Sen. Richard Blumenthal, D-Conn., is the wealthiest freshman in Congress, according to a new tally by the Center for Responsive Politics.
His net worth comes in at of $94.87 million, according to an estimated average calculated by the Center. (Lawmakers only have to report their assets in wide ranges, so a precise net worth is impossible to determine.)
Blumenthal leads the congressional “freshmen rich list” by $45 million. He’s followed by seven Republican freshmen in the House, whom have an average calculated wealth ranging from $22.1 million to $49.4 million.
Blumenthal noted that most of the assets listed on his financial disclosure form are actually held by his wife, Cynthia Blumenthal, the daughter of Peter Malkin, a New York real estate magnate who heads an investment group that owns the Empire State Building.
“U.S. House and U.S. Senate freshmen are together a notably wealthy bunch, enjoying exponentially greater wealth than most of the Americans they represent,” the Center writes in its new analysis of lawmakers’ financial disclosure forms.
The report says that the 60 percent of Senate freshman and more than 40 percent of House freshmen are millionaires, compared to about 1 percent of Americans who have achieved that “same lofty financial status.”
“Even though millions of Americans continue to struggle financially, most of the nation’s newest congressional representatives are a world away from such constituents’ financial realities,” said Sheila Krumholz, the Center’s executive director.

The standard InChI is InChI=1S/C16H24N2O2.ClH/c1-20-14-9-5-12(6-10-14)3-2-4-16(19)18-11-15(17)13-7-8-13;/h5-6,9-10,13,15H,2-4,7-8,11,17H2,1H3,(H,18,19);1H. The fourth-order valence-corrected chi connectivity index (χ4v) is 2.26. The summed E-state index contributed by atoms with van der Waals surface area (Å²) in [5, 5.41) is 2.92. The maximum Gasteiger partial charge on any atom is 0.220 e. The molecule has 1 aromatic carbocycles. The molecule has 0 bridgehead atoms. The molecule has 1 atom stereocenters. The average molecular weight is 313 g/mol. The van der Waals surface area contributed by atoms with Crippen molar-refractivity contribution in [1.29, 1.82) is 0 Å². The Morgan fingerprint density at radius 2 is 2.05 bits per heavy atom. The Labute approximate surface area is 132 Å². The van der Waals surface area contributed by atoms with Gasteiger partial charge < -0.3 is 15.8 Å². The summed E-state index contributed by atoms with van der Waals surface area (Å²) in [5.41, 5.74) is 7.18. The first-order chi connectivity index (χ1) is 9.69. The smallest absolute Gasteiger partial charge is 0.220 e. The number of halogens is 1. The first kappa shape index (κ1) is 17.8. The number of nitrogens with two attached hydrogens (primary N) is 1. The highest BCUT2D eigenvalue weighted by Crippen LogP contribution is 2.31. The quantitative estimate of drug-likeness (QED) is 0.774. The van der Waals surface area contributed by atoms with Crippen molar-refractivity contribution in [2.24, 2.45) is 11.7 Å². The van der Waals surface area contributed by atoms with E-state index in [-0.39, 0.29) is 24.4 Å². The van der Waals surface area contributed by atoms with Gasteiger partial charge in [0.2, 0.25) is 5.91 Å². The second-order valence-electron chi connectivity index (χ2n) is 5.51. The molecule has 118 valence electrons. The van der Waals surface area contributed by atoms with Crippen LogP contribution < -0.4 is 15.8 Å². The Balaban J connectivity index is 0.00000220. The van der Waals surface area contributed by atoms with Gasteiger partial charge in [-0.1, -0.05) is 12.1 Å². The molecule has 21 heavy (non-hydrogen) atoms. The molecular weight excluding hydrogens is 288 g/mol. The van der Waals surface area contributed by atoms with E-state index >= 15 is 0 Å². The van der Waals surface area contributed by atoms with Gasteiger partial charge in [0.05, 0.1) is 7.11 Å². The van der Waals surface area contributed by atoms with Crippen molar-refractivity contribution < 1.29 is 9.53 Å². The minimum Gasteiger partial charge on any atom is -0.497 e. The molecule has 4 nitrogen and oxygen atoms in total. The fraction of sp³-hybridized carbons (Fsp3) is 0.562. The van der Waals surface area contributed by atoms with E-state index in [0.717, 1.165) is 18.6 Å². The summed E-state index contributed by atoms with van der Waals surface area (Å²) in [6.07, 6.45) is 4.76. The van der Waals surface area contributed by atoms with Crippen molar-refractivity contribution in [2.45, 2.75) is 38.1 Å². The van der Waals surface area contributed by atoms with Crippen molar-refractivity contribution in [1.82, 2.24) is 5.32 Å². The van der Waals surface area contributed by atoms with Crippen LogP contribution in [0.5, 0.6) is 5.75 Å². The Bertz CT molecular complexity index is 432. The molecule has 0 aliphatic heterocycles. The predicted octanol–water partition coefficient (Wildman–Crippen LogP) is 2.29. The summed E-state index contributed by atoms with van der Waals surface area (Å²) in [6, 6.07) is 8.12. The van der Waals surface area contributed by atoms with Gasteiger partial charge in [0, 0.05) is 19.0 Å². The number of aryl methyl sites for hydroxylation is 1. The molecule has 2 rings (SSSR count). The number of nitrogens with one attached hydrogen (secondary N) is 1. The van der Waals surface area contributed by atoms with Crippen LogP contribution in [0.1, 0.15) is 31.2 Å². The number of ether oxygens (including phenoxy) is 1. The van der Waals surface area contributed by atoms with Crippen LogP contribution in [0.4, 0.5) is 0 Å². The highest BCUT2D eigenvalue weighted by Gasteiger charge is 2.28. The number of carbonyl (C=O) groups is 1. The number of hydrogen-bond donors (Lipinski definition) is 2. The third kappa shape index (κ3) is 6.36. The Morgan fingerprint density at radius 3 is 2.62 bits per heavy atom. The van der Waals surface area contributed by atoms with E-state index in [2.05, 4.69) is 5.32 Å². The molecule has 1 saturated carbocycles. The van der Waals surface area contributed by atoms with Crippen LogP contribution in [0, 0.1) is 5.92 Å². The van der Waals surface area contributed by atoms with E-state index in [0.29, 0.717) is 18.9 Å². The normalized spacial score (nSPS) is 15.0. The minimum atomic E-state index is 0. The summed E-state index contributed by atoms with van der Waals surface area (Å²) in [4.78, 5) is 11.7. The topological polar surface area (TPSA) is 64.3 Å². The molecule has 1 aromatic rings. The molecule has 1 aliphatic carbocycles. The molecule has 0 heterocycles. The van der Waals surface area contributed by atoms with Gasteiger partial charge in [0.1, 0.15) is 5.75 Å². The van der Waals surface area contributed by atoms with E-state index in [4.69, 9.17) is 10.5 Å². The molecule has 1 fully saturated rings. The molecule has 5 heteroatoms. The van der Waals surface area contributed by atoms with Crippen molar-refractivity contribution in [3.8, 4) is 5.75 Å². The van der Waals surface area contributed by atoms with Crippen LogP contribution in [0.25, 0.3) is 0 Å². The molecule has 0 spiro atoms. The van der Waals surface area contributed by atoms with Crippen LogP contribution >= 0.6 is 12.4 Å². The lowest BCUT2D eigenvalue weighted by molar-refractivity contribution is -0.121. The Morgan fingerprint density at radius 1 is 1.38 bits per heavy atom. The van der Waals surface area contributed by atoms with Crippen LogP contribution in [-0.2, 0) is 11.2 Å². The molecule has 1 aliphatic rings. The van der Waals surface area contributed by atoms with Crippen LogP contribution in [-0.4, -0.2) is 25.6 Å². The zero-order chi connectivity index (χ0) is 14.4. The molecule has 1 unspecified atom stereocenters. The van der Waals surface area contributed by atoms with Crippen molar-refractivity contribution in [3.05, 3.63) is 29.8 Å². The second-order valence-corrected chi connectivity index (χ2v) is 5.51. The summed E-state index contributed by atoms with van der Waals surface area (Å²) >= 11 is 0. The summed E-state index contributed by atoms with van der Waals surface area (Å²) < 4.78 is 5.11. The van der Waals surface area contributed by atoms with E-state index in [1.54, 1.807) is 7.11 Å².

Blumenthal loaned his campaign $2.25 million of his own money for his 2010 race against Republican Linda McMahon, who spent about $50 million of her wealth to fund her Senate bid. The Connecticut contest was the most expensive in the nation.
In an interview last month, Blumenthal said he had not held any fundraisers yet, but signaled he would try to raise the money to repay himself the $2.25 million. “We haven’t done any events… but we do have a debt and we’ll have to address it,” he told the Mirror.
Sign up for CT Mirror's free daily news summary.
Free to Read. Not Free to Produce.
The Connecticut Mirror is a nonprofit newsroom. 90% of our revenue comes from people like you. If you value our reporting please consider making a donation. You'll enjoy reading CT Mirror even more knowing you helped make it happen.YES, I'LL DONATE TODAY